Well, not entirely kdrama, but k-variety shows got me making their seemingly delicious K-dishes by myself.
Watching Three Meals a Day, Running Man’s cooking contest specials, and recently, Youn’s Kitchen roused the inner “Jang Geum” in me. Not that I’m good at all, or much less a pro. It’s just that I’ve always had this instinct to mix and match ingredients that *I think* suit my cravings.
Seeing the celebrities cook a variety of dishes made me think I can do so, too. So far, following examples from those three shows
(and some stock memory from kdramas and personal dining in Korean restaurants) I have [subjectively] succeeded in making kimchi pancakes, kimchi jjigae (stew), eomuk guk (fish cake soup), hotteok (pancakes // update: I just blogged it here), and my latest–bibimbap (mixed rice).
I’ve always meant to blog about my K-show-taught recipes but also always forget to take photos. But this time, I did not. Probably because it took lots of time to prepare and cook Bibimbap ingredients, not to mention, I had to stir fry them separately. While preparing each ingredient, I realized these vegetables could also serve as side dishes. I also thought that if I want to make another Bibimbap, I can just choose three to four toppings instead of the ala-Christmas variety of eight that I did this time.
Should you want to try this at home, please allot at least an hour if you’re including everything I used.
Bibimbap (a Korean rice bowl with mushrooms, tofu, and vegetables, serves 8)
4 cups grain rice
4 blocks of tofu, cubed
1 can (425g) mushroom pieces and stems
1 bunch of spinach
1 celery, chopped
1 medium-sized zucchini
3 medium-sized carrots
3 greenish to red bell peppers
5 teaspoons of minced garlic
3 scallions, chopped
sunny side up eggs (optional)
salt and pepper
5 tablespoons of Korean red chili paste (it’s available in most SM grocery stores, and your nearest Korean convenience store)
1 tablespoon brown sugar
2 tablespoons sesame oil
3 tablespoons soysauce
2 tablespoons water
Mix and you should have this or something with a thicker feel and look.
Rice: Cook rice with lesser water than usual as Bibimbap rice should be a bit dry when mixed with the rest of the meat and vegetables.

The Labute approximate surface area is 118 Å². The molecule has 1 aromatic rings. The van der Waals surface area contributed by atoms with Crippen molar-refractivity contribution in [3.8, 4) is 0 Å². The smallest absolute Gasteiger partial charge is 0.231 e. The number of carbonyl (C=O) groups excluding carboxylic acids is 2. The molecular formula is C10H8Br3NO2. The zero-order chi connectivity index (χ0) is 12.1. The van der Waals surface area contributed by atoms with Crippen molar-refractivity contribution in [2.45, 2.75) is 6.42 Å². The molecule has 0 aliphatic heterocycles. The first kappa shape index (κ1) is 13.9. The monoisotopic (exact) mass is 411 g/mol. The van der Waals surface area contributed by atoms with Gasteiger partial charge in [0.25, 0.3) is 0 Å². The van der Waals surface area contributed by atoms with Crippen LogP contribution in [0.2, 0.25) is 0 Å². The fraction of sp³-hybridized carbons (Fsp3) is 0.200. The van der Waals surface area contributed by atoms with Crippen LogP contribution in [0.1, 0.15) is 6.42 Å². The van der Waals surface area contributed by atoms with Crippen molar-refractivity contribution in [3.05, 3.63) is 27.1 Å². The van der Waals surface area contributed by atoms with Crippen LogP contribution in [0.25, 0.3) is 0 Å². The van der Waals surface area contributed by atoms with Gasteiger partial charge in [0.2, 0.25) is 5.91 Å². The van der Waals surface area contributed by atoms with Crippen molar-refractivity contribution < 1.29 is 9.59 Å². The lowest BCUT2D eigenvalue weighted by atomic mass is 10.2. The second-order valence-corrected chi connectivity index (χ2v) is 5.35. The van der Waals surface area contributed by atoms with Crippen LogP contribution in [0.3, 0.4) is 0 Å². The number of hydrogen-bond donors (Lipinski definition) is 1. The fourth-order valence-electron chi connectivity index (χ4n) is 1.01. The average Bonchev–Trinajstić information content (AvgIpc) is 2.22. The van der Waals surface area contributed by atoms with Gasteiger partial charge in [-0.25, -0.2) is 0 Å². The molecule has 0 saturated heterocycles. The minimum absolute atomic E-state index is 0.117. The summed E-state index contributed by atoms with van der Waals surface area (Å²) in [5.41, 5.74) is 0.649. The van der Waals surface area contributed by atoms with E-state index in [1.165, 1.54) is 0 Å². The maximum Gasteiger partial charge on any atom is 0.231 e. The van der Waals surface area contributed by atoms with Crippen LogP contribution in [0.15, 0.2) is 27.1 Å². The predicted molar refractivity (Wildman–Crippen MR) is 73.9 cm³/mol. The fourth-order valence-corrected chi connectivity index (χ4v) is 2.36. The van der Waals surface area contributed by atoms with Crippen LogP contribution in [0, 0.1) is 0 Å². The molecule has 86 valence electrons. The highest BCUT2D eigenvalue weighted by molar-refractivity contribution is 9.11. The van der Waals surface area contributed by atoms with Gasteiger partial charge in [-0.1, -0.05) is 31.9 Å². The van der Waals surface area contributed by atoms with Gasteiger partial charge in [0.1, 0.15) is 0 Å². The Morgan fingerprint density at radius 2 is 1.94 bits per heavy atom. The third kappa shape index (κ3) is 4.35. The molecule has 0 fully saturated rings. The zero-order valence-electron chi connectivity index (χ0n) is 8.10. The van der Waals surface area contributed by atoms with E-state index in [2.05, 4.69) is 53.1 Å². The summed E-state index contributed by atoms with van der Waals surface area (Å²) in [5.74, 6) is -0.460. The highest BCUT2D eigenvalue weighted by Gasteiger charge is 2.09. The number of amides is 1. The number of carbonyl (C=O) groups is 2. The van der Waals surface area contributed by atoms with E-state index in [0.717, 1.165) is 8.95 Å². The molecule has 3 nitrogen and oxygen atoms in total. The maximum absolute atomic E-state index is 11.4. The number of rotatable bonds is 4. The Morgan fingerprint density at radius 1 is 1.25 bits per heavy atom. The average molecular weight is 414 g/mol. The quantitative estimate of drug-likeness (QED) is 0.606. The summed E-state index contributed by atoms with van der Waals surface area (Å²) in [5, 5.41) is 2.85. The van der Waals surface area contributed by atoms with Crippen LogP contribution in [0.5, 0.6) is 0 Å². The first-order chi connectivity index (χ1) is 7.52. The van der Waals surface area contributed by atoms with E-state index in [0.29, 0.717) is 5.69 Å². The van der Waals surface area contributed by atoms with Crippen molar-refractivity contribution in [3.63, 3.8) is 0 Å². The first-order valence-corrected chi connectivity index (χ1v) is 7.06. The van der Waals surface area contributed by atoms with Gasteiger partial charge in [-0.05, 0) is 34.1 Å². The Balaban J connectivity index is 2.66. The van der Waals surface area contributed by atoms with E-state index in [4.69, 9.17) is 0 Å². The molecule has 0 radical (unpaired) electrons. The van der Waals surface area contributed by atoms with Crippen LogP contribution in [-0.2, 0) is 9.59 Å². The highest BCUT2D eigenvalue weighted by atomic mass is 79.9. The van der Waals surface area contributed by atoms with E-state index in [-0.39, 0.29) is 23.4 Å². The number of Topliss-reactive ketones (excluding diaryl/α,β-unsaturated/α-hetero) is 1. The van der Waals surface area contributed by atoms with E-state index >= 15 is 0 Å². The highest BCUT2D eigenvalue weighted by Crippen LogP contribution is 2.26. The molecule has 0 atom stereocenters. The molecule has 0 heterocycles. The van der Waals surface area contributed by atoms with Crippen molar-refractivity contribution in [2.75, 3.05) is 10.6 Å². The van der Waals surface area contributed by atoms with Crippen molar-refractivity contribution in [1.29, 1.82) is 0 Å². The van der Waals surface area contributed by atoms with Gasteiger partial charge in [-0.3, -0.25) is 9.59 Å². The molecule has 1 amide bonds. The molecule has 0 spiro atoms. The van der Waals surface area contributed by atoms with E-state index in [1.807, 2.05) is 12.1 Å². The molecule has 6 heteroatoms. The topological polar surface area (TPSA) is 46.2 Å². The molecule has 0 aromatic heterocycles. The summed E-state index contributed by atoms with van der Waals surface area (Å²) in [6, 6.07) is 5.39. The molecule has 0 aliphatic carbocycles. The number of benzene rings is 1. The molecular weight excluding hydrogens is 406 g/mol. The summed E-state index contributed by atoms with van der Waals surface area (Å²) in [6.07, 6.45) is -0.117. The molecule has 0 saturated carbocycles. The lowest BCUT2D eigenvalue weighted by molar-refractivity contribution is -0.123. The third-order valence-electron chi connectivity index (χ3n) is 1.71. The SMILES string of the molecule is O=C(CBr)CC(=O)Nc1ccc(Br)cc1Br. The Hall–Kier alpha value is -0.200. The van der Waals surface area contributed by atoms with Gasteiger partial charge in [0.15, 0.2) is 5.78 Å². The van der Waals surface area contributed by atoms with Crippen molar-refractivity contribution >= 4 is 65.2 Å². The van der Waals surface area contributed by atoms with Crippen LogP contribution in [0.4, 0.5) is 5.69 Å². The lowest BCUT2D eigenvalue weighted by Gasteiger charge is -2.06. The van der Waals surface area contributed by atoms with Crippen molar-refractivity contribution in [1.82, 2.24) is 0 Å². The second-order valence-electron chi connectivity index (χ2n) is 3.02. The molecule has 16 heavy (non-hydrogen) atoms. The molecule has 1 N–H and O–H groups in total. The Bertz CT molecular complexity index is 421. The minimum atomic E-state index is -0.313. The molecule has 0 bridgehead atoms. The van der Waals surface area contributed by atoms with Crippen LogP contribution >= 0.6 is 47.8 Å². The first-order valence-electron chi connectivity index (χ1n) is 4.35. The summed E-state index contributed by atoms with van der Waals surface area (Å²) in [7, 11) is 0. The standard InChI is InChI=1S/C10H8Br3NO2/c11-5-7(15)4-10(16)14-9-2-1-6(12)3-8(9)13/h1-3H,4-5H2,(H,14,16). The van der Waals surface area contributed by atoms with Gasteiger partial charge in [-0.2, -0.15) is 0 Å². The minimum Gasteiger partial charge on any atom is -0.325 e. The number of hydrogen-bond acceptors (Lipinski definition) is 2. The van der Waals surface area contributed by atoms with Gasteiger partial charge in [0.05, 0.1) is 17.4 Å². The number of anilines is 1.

Meat: You can use beef (tenderloin or sirloin), pork, or chicken. But since I’m cooking for my parents, too, I decided to stick with tofu and mushrooms.
- Tofu: cut into cubes and stir fry using olive oil. Season with sesame oil, salt and pepper
- Mushrooms: I used the canned pieces and stems and did not chop further. Sauté in crushed garlic and season with salt and pepper. I also used olive oil (actually, at home, we pretty much use olive oil as much as possible so my parents can enjoy the food as much with less guilt)
- Spinach: Put salt into 5 cups of water. Once it boils, blanch the spinach for about 15-30 seconds. Drain quickly and wash with cold water. Squeeze to dry and cut into 1/3 lengths. Sauté in sesame oil, minced garlic, scallions, sesame seeds, salt and pepper.
- Celery: Stir-fry with the remaining scallions using olive oil. Add a pinch of salt and pepper, sprinkle with sesame seeds.
- Cucumber: Cut in thin half circles and sprinkle with a generous amount of salt. Let it rest for 5-10 minutes. Most Korean blogs advise to add scallions, minced garlic, sesame oil and sesame seeds as it is. However, I was too absorbed in stir-frying that I also sautéed my set of cucumbers on olive oil for a good three minutes. Luckily, it still tasted good but I wonder if it should have left a refreshing aftertaste instead.
- Zucchini: Cut in a similar shape as the cucumber and sprinkle with salt. Sauté in olive oil for 3 minutes or less. Add minced garlic and sesame seeds.
- Carrots: Cut into long thin strips and sauté until it turns into deep orange (or how soft you prefer it). Sprinkle with salt and pepper.
- Bell Pepper: Cut into long thin strips and sauté for 2 minutes in medium heat. Sprinkle with salt and pepper.
Finally, we have all the toppings to assemble in a pretty manner. I swear, I never found vegetables to be so pretty until I learned to eat and cook Korean dishes. To assemble and mix, place rice in a big bowl (or big wok). Place the tofu, mushrooms and vegetables over the rice. Quickly drizzle some sesame oil and sesame seeds. I got too exhausted to prepare eggs so I topped it instead with crushed dried seaweed. Pour in the sauce you made. If you don’t like spicy food, just add soy sauce (or the Pinoy-famous toyomansi).
Take a picture. And mix away. Alternatively, you can assemble and mix in separate bowls.
Should expert and professional chefs chance upon this blog, please know that I only made this with a heart that wants to learn how to cook my own cravings AND share it with family and friends. No intention to be a pro or claim to be one. Comments are welcome. -grin-